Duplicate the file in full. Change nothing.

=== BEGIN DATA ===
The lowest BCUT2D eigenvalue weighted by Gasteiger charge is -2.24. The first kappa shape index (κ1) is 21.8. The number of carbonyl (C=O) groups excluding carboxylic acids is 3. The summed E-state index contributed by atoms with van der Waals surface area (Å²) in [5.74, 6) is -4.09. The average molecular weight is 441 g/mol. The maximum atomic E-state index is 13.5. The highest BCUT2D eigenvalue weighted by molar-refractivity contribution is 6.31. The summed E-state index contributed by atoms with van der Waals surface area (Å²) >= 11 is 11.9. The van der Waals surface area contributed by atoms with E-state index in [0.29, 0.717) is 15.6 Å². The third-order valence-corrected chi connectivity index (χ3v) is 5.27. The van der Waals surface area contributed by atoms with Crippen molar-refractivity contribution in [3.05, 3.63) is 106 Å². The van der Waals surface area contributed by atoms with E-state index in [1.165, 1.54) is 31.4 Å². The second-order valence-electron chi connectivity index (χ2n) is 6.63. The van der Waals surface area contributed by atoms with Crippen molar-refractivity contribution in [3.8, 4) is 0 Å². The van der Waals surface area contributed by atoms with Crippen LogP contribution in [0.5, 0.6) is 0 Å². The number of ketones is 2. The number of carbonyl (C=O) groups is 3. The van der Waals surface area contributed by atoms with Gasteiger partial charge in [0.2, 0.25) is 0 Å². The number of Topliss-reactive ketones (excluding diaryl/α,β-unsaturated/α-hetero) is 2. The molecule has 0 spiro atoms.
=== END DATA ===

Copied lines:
The lowest BCUT2D eigenvalue weighted by Gasteiger charge is -2.24. The first kappa shape index (κ1) is 21.8. The number of carbonyl (C=O) groups excluding carboxylic acids is 3. The summed E-state index contributed by atoms with van der Waals surface area (Å²) in [5.74, 6) is -4.09. The average molecular weight is 441 g/mol. The maximum atomic E-state index is 13.5. The highest BCUT2D eigenvalue weighted by molar-refractivity contribution is 6.31. The summed E-state index contributed by atoms with van der Waals surface area (Å²) >= 11 is 11.9. The van der Waals surface area contributed by atoms with E-state index in [0.29, 0.717) is 15.6 Å². The third-order valence-corrected chi connectivity index (χ3v) is 5.27. The van der Waals surface area contributed by atoms with Crippen molar-refractivity contribution in [3.05, 3.63) is 106 Å². The van der Waals surface area contributed by atoms with E-state index in [1.165, 1.54) is 31.4 Å². The second-order valence-electron chi connectivity index (χ2n) is 6.63. The van der Waals surface area contributed by atoms with Crippen molar-refractivity contribution in [3.8, 4) is 0 Å². The van der Waals surface area contributed by atoms with Crippen LogP contribution in [0.5, 0.6) is 0 Å². The number of ketones is 2. The number of carbonyl (C=O) groups is 3. The van der Waals surface area contributed by atoms with Gasteiger partial charge in [0.2, 0.25) is 0 Å². The number of Topliss-reactive ketones (excluding diaryl/α,β-unsaturated/α-hetero) is 2. The molecule has 0 spiro atoms.